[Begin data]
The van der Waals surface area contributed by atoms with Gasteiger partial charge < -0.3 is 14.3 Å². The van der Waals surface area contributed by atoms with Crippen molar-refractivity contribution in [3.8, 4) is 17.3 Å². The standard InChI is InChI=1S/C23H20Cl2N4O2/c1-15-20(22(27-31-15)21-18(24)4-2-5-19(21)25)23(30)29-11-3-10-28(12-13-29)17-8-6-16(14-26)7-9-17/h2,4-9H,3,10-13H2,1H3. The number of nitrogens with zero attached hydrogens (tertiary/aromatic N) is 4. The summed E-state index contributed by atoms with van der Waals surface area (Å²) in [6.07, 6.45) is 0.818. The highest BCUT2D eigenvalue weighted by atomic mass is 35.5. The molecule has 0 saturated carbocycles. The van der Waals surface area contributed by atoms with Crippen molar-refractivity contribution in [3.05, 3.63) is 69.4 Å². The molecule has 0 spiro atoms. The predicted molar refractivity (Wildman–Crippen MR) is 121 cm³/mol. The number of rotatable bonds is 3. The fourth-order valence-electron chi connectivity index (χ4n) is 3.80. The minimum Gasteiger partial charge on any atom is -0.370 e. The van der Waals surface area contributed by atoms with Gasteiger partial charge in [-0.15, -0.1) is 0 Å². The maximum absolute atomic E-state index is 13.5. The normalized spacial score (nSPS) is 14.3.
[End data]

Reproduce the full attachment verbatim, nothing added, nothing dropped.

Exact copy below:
The van der Waals surface area contributed by atoms with Gasteiger partial charge < -0.3 is 14.3 Å². The van der Waals surface area contributed by atoms with Crippen molar-refractivity contribution in [3.8, 4) is 17.3 Å². The standard InChI is InChI=1S/C23H20Cl2N4O2/c1-15-20(22(27-31-15)21-18(24)4-2-5-19(21)25)23(30)29-11-3-10-28(12-13-29)17-8-6-16(14-26)7-9-17/h2,4-9H,3,10-13H2,1H3. The number of nitrogens with zero attached hydrogens (tertiary/aromatic N) is 4. The summed E-state index contributed by atoms with van der Waals surface area (Å²) in [6.07, 6.45) is 0.818. The highest BCUT2D eigenvalue weighted by atomic mass is 35.5. The molecule has 0 saturated carbocycles. The van der Waals surface area contributed by atoms with Crippen molar-refractivity contribution in [3.05, 3.63) is 69.4 Å². The molecule has 0 spiro atoms. The predicted molar refractivity (Wildman–Crippen MR) is 121 cm³/mol. The number of rotatable bonds is 3. The fourth-order valence-electron chi connectivity index (χ4n) is 3.80. The minimum Gasteiger partial charge on any atom is -0.370 e. The van der Waals surface area contributed by atoms with Gasteiger partial charge in [-0.15, -0.1) is 0 Å². The maximum absolute atomic E-state index is 13.5. The normalized spacial score (nSPS) is 14.3.